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I noticed that for us on Eastern Time zone ("America/New_York") with timezone offset of "-05:00" Date.getTimezoneOffset() returns a positive number of 300. I would expect offset in minutes to be negative in areas to the West from Utc, and to be positive in areas to the east of Utc, but apparently it's "flippded". What's the reasoning behind that decision?

http://momentjs.com/ follows the same rule and returns...

moment.parseZone("01/13/2014 3:38:00 PM +01:00").zone()   // == -60
moment.parseZone("01/13/2014 3:38:00 PM -01:00").zone()   // == 60

At the same time DateTimePicker http://trentrichardson.com/examples/timepicker/ does not flip numbers when setting its initial 'timezone' parameter. Is it wrong?

2 Answers 2

98

Because that's how it's defined. Quoting the doc (MDN):

The time-zone offset is the difference, in minutes, between UTC and local time. Note that this means that the offset is positive if the local timezone is behind UTC and negative if it is ahead.

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  • 5
    Right, The time-zone offset is relative to the local. For example, if you lived in -01:00 zone, UTC is 60 minutes ahead of you, or +60. Jan 13, 2014 at 22:19
  • 80
    The question in my mind is why the hell they designed it this way.
    – Andy
    Apr 21, 2017 at 15:55
  • 3
    @Andy—because the javascript Date object was a copy of the Java date object, warts and all (even a 2 digit getYear method).
    – RobG
    Jul 10, 2017 at 8:55
  • 2
    @RobG heh, that confirms something I've wondered for a long time!
    – Andy
    Jul 11, 2017 at 14:37
  • 3
    To get ride of this issue, just multiply the result with minus (-) sign. This way you will get what you want. Jan 2, 2019 at 9:51
20

Elaborating a bit on raina77ow's perfectly acceptable answer...

First, understand that the main standards involved here are ISO 8601 and RFC 822 (and its relatives 733, 1123 & 2822), which were all (in-part) derived from ANSI X3.51-1975.

All of these standards use the convention of positive values being East of UTC/GMT and negative values being West of UTC/GMT.

The only standard that I am aware of that has that reversed is POSIX (see the POSIX section of the timezone tag wiki, and this article), and thus explains why the backwards compatibility Olson time zones like "Etc/GMT+5" have their sign inverted. (Of course it's possible there are others usages and I am just unaware of them.)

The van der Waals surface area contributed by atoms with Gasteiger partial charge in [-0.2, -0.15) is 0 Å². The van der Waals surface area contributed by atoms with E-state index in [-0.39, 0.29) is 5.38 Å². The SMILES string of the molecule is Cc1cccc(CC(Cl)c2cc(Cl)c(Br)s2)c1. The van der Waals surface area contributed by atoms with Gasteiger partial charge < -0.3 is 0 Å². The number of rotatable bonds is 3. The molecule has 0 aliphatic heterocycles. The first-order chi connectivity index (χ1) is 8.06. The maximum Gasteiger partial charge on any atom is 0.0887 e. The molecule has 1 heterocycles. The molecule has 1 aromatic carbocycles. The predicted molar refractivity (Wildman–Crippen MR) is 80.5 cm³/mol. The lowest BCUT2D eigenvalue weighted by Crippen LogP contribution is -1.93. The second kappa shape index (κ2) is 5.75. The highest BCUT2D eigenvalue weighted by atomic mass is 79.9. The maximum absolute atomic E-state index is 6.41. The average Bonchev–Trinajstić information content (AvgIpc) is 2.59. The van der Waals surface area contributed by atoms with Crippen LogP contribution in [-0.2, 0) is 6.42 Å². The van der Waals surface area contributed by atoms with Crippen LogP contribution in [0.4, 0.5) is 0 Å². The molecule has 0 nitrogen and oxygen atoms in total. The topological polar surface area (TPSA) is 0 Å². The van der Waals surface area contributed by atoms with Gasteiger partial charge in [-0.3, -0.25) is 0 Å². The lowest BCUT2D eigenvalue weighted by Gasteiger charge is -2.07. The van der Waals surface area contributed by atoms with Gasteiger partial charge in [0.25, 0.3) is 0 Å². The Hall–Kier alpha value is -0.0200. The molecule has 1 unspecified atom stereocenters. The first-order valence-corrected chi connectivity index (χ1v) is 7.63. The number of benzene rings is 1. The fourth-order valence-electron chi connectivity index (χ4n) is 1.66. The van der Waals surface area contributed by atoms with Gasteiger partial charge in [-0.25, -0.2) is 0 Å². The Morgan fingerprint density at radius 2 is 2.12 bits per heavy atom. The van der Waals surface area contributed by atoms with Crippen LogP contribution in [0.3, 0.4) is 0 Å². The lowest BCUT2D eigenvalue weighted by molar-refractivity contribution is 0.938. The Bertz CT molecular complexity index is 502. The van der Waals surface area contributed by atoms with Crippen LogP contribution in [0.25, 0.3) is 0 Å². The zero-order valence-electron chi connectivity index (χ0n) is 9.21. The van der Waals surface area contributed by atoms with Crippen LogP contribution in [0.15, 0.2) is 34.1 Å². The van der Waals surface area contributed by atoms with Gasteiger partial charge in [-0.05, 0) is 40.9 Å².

Believe it or not, JavaScript does it BOTH ways. When used as a string (in either RFC 822 or ISO 8601 syntax) it uses hours and minutes with positive offsets East of UTC. But when calling the getTimezoneOffset() method on the Date object, it returns whole minutes that are positive West of UTC.

One can only speculate why this inconsistency exists. The ECMAScript spec is full of issues like this. Perhaps it's because when you see an offset in an ISO 8601 or RFC 822 string, that offset has already been applied. But when you call getTimezoneOffset() it's the offset to apply to bring it back to UTC.

For example, 2014-01-01T00:00:00-05:00 is equal to 2014-01-01T05:00:00Z. So getTimezoneOffset() would return 300. If you add 300 minutes to the original value, you get back to UTC.

It's two sides to the same coin. See?

In regards to whether or not that specific control is incorrect, I am not sure. I'm not familiar with that particular control. I see in their docs the example of -0400 being equal to -240, which one might expect to be reversed, but then again it's a bit strange to have a value like -240 presented to a user. Really, you shouldn't expose offsets to a user either way (IMHO). You're much better off using a time zone picker control, like this one or this one.

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  • Matt, I was surprised that Noda Time's Offset structure doesn't follow those standards. Documentation says, "A positive value means that the local time is ahead of UTC (e.g. for Europe); a negative value means that the local time is behind UTC (e.g. for America)." nodatime.org/1.1.x/api/html/T_NodaTime_Offset.htm I just got a bug reported to me because I thought it's doing opposite.
    – vkelman
    Feb 20, 2014 at 17:09
  • I'm also using Moment.js and am comparing offsets parsed from a string by Moment.parseZone().zone() (as we discussed with you in another post goo.gl/9EaxG5) against offset returned by Noda Time, it's a bit messy.
    – vkelman
    Feb 20, 2014 at 17:24
  • @vkelman - I'm not sure what you're getting at. Noda does the right thing. It's only JavaScripts getTimeZoneOffset that is inverted. Moment handles either form, using JS's way (positive to the west) when passing numbers, or using the ISO way (positive to the east) when passed as string. See this part of the moment docs Feb 20, 2014 at 19:33
  • But in Noda Time, when you use Offset..Milliseconds / (60000) to get offset minutes (a number) it is negative for areas to the west of UTC. For the same area, given a correctly formatted DateTimeZone string to create a Moment and using Moment.parseZone().zone() we're getting positive minute number. I would think that correct (but confusing) thing for Noda TimeOffset.Milliseconds() would be to return positive number for areas to the west of UTC.
    – vkelman
    Feb 20, 2014 at 20:25
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    This is probably best discussed on the Noda Time group, but I wouldn't say that what Moment is doing is any more or less correct than Noda, it's just taking influence from different sources. Feb 20, 2014 at 21:33

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